The material results of my experiments to date: a bucket of MOFs.

Through the processes of producing these chemicals, as described in the posts below, I have been chasing the essence of these materials, and I feel like I am back at the beginning, like a snake chasing its tail! I have synthesised perhaps unique chemicals and novel phenomena, but the goal of manifesting some kind of MOF essence is ever elusive – the actual reactions and chemical synthesis basically occurs on the molecular level and is completely imperceptible.

The unique qualities of the MOF molecules are manifested when other substances interact with them. The dynamic topologies of the MOF surfaces is perhaps the key to engaging with them, both materially and conceptually. In “matter matters“, Manuel Delanda describes such sites of material interaction: “the surface of any material object is the site at which one type of matter interfaces with another, and therefore the place where interfacial phenomena take place. (Because of this) exotic material behavior should occur … on all physical surfaces.”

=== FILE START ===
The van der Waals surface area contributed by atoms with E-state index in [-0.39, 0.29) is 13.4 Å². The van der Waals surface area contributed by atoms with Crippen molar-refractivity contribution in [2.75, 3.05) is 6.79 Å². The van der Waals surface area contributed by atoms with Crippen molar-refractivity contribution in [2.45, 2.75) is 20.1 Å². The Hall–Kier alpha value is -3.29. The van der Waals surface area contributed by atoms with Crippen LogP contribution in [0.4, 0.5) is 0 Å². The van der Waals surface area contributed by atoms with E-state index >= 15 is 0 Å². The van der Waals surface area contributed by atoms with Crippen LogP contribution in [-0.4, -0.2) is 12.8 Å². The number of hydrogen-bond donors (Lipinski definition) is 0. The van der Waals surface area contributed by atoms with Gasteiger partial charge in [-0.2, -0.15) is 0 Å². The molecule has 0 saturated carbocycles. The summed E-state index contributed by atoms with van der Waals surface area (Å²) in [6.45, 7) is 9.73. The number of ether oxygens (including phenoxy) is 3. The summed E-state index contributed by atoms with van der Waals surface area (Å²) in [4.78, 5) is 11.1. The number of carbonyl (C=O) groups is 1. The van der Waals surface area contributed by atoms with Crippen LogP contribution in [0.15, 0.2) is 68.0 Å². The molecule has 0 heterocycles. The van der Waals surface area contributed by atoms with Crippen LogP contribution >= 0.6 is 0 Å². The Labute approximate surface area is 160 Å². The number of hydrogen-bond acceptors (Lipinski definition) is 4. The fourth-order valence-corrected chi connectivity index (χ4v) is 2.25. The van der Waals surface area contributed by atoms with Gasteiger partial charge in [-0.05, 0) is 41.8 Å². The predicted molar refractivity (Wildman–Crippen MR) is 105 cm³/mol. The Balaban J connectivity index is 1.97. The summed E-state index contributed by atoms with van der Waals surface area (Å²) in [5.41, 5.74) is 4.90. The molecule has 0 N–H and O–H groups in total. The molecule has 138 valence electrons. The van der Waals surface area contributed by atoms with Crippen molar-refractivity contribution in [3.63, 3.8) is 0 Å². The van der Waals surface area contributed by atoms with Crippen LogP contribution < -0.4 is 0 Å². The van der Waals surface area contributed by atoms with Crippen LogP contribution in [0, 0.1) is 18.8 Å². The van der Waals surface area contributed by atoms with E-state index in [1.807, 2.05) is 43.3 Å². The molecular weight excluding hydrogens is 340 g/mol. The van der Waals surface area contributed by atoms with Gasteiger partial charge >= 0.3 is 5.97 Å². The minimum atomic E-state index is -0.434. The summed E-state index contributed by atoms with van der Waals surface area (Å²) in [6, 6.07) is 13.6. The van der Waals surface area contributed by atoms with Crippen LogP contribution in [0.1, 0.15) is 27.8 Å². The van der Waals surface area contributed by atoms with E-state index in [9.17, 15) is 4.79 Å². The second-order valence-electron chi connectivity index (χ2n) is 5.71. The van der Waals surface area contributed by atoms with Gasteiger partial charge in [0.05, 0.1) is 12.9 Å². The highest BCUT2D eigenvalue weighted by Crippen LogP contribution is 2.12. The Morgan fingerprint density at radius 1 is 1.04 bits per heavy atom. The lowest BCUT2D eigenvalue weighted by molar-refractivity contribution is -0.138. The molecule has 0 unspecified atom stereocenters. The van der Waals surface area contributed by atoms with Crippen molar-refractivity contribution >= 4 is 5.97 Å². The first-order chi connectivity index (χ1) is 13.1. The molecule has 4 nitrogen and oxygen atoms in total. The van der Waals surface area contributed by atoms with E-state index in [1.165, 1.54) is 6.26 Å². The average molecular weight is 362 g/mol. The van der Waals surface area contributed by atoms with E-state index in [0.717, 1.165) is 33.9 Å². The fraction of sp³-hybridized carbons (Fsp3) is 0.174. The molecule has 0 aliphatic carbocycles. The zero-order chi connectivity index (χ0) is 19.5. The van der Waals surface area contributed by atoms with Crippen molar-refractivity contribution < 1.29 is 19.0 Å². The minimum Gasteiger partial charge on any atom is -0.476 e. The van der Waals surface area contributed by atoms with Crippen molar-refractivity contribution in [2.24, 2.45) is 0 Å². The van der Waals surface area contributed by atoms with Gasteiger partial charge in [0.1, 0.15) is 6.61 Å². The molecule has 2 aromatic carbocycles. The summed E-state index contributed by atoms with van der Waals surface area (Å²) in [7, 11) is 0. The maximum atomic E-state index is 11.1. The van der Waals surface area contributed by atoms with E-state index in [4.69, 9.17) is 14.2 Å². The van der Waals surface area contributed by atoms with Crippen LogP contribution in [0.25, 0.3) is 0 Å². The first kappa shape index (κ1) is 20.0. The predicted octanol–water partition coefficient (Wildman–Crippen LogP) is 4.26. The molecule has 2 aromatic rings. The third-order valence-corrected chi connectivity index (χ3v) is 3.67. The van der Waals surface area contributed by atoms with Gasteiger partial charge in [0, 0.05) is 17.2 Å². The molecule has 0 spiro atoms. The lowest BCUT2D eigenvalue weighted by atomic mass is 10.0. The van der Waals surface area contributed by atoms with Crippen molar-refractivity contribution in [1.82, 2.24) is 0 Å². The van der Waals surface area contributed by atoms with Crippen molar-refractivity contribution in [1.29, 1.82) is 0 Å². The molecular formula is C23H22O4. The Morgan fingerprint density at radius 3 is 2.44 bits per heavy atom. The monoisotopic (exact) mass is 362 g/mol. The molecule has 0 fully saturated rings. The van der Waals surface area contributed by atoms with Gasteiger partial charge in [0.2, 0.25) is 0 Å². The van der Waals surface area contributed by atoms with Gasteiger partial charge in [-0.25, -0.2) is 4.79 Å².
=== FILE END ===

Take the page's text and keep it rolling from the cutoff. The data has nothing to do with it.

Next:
On a level that is hopefully more than metaphor, collaborations such as mine are the interacting surfaces between the traditionally
distinct material practices of art and science. Yet a question has remained unanswered throughout my residency at the CSIRO – during these experiments, has there been a synthesis of art and science?

In a way that is somehow symbolic, across the room from my little experimental setup, the obscure vessel that arrived on the first day of my residency (see post) still hasn’t been able to be opened, and its chemical contents remain a mystery!


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